Jason Silva: On Love, Empathy And The Great Beyond

Image courtesy of National Geographic, published with owner’s permission
Image courtesy of National Geographic, published with owner’s permission

Edited by Ioana Casapu

Albert Camus once said,

Live life to the point of tears“.

But only once in a while do we manage to find people who hold up this thought and let themselves be defined through it.

One such person is film-maker, television personality and Emmy nominated host of National Geographic Channel’s TV series Brain Games, airing in 171 countries, Jason Silva. He also a digital filmmaker and the creator of the original series Shots of Awe. His videos have been seen over 100 million times across all channels. Jason is also an international keynote speaker, frequently giving speeches to companies like IBM, Microsoft, Intel and many more. Follow his Facebook page by hitting LIKE, here.

I managed to catch up with Jason for an exclusive interview that went beyond what we see on television screens, delving deep into the psyche of one of the best minds of this generation.

Here’s what went down when I sat down with Jason Silva:

Sayan – Let’s start at the start. You went to an international school. How do you think that shaped the way you interact and communicate with people?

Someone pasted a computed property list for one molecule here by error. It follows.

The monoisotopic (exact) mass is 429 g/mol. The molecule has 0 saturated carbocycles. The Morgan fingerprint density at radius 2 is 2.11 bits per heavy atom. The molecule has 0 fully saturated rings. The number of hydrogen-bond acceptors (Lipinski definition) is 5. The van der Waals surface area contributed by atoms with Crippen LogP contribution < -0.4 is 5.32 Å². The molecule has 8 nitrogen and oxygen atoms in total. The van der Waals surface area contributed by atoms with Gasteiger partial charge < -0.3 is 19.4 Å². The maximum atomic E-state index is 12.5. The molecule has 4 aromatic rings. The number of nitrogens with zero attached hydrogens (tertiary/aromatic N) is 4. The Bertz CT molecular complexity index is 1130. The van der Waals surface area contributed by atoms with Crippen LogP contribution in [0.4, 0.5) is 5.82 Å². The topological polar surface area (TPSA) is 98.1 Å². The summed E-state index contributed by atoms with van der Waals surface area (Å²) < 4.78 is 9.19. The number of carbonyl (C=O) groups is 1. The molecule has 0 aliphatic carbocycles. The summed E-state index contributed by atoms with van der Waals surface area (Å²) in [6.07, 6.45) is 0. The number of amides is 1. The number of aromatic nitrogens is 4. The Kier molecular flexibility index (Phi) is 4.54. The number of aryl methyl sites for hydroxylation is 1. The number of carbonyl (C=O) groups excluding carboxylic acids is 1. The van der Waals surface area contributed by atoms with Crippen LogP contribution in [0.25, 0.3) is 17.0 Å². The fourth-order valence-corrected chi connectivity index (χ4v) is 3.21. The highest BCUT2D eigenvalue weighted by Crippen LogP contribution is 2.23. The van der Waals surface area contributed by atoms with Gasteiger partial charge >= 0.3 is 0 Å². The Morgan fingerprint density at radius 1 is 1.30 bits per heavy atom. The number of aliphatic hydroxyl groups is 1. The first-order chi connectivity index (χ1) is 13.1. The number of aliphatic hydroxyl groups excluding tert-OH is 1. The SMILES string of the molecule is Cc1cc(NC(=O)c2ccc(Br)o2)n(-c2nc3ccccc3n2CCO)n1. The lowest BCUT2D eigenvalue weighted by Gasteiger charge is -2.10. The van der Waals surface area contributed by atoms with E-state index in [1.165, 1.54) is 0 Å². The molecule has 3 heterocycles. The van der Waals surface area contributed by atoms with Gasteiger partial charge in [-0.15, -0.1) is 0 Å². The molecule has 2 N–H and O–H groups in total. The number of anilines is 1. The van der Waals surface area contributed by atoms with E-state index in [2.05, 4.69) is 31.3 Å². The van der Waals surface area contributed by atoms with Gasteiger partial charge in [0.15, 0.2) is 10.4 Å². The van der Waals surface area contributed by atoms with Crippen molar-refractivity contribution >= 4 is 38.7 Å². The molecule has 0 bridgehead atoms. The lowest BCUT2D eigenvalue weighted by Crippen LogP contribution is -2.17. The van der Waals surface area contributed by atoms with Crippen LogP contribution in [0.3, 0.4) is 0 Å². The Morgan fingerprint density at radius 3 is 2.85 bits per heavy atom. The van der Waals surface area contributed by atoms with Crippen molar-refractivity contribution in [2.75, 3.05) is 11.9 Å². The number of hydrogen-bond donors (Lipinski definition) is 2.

Jason – Yes, attending an international school in Venezuela was an inspired, diverse, eclectic experience. It very quickly gave me a sense of the world, and an openness to other cultures in an environment of mutual respect and curiosity. This is the one world perspective. One planet. I developed a sense of intuition about how to relate to people of wildly different backgrounds.

– From what you’ve experienced over the years through all the places you’ve been to and all the things you’ve done, how would you describe the connection that one human feels towards another and how that is changing with the times and with the progresses in technology?